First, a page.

So I told them we are at 5A here.
So, all we can do is wait for the helicopter to find a rhino to begin a new population of the species in the north.
The job of finding a likely candidate in the 30,000-acre park belongs to Dr Gakuya, Kenya Wildlife Service's chief vet and rhino darter.
We regain our composure with a nagging feeling that a further fast journey is decidedly on the cards, and await a text from Dr Gakuya.
PHONE BEEPS We're on the move.
As predicted, another fast journey begins.
But to keep things interesting, this time it's hellish fast.
STEPHEN YELLS I wonder if they've actually darted it already, we're racing so fast.
They say the helicopter's found it.
I guess they don't mess about.
They don't want to frighten them by hovering over them for too long, so maybe it's already done.
I think it's loosening the screws on my arm.
I think my bone's disconnected.
Oh! That's it.
There's the helicopter over there.
Oh, really? It was hovering low as if in pursuit.
And, unexpectedly, we arrive in time to see something extraordinary.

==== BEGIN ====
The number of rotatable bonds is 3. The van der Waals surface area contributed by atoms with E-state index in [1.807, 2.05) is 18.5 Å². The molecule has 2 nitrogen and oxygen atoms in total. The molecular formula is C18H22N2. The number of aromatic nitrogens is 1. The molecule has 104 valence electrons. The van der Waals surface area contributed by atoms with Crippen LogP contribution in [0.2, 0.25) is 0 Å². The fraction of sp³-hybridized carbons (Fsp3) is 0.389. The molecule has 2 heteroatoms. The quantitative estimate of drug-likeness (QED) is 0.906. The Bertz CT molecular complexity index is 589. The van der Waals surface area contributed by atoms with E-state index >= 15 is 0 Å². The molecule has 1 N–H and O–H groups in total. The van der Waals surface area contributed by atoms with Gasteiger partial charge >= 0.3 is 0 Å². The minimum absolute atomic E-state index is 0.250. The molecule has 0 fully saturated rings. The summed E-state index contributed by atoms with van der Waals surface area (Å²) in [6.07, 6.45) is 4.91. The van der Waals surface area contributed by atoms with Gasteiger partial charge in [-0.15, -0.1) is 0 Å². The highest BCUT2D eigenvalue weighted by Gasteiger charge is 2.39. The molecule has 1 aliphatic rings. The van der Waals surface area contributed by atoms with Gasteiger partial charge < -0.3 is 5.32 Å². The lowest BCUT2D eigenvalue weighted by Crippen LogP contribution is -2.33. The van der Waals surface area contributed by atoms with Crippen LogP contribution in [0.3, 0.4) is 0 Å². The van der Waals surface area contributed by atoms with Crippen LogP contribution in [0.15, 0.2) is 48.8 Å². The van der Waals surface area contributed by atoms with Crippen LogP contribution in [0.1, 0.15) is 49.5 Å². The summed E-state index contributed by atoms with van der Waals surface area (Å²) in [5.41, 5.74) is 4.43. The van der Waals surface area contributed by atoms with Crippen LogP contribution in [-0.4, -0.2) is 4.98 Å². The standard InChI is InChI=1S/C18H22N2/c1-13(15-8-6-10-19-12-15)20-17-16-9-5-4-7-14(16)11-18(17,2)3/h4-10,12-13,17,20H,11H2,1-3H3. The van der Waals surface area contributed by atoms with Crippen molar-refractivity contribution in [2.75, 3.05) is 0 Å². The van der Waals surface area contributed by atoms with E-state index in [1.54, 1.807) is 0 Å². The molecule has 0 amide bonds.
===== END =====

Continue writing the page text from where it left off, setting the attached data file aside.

That's incredible.
Oh, my God.
I don't know how you can keep your eyes on both.
Here we go.
Watch out.
Here we go.
Straight into the grassland.
'To ensure the rhino comes to no harm, 'it's important that it's left unconscious for as little time as possible.
' This is extraordinary.
This quivering beast, this enormous powerful animal, is felled like that and all kinds of things going on all at once.
Everyone knows what they're doing.
I'm desperate not to get in the way.
It's a bit frightening, really, but it's obviously a group of people who know exactly You know, they've done this before and so on.
To see this close up, those great feet If it wakes up too early then we are all dead.